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    Note that Janus' and my posts do not contradict each other; rather, we're looking at the same problem in distinct, yet equally valid ways.
    Last edited: May 28, 2005
  15. May 28, 2005 #14
    About the simultanieity thing.

    What stops someone from taking his own velocity into account?

    The space ship you are on is going 100,000 mps relative to the sun & you see a meteor strike on Mars in front of you and then another on Earth behind you a few seconds later. Why could you not calculate your speed relative to the planets to determin 'when' each strike happened ?
  16. May 28, 2005 #15


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    Given the data established in one inertial frame (the time&space-coordinates of some event), you may calculate what the coordinates of the same event would be in another inertial frame by using a suitable Lorentz transformation.
  17. May 28, 2005 #16


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    You can, that's the whole point. Assume there is an observer at the midpoint between Earth and Mars and at rest with respect to the Sun. He sees the two meteor strikes at the same time, and knowing the distance to each is equal, determines that they occured simultaneously. You reach the midpoint at the same instant as he sees the strikes, so you also see them at the same time.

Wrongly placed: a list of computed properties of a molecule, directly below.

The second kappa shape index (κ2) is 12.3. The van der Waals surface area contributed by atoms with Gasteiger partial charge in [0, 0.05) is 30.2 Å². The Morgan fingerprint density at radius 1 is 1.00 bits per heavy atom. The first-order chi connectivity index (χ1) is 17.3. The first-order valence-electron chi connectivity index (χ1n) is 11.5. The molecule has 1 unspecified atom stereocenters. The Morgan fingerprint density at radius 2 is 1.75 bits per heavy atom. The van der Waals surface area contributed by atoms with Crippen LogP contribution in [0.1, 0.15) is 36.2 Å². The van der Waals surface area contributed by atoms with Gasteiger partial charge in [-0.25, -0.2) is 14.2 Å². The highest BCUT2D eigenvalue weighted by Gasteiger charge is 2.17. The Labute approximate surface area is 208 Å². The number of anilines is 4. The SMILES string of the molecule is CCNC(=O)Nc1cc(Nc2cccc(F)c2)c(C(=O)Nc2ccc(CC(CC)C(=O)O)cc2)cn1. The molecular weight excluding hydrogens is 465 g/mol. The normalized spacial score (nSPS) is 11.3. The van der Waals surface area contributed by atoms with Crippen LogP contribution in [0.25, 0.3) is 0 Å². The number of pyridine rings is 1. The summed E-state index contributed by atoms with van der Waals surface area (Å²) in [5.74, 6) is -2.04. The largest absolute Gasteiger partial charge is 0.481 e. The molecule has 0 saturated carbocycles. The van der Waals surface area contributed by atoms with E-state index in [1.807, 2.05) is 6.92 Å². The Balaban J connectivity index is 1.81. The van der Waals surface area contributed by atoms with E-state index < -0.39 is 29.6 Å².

You, however, taking into account your relative velocity to the Sun and the fact that light travels at c wrt yourself, "backtrack" the light signals back to the strikes, and determine that in order for you to have seen the light from each strike at the same time, the two strikes would have had to have occured at different times and not simultaneously.
  18. May 29, 2005 #17
    This was only true for the special theory of relativity; the general theory of relativity got rid of the need to make the distinction between an accelerating body and a body in uniform motion. Both can be said to be at rest:

    - Albert Einstein, Relativity: The Special and General Theory, Section 28
  19. May 29, 2005 #18
    Exactly my point. Both perspectives cancel each other out.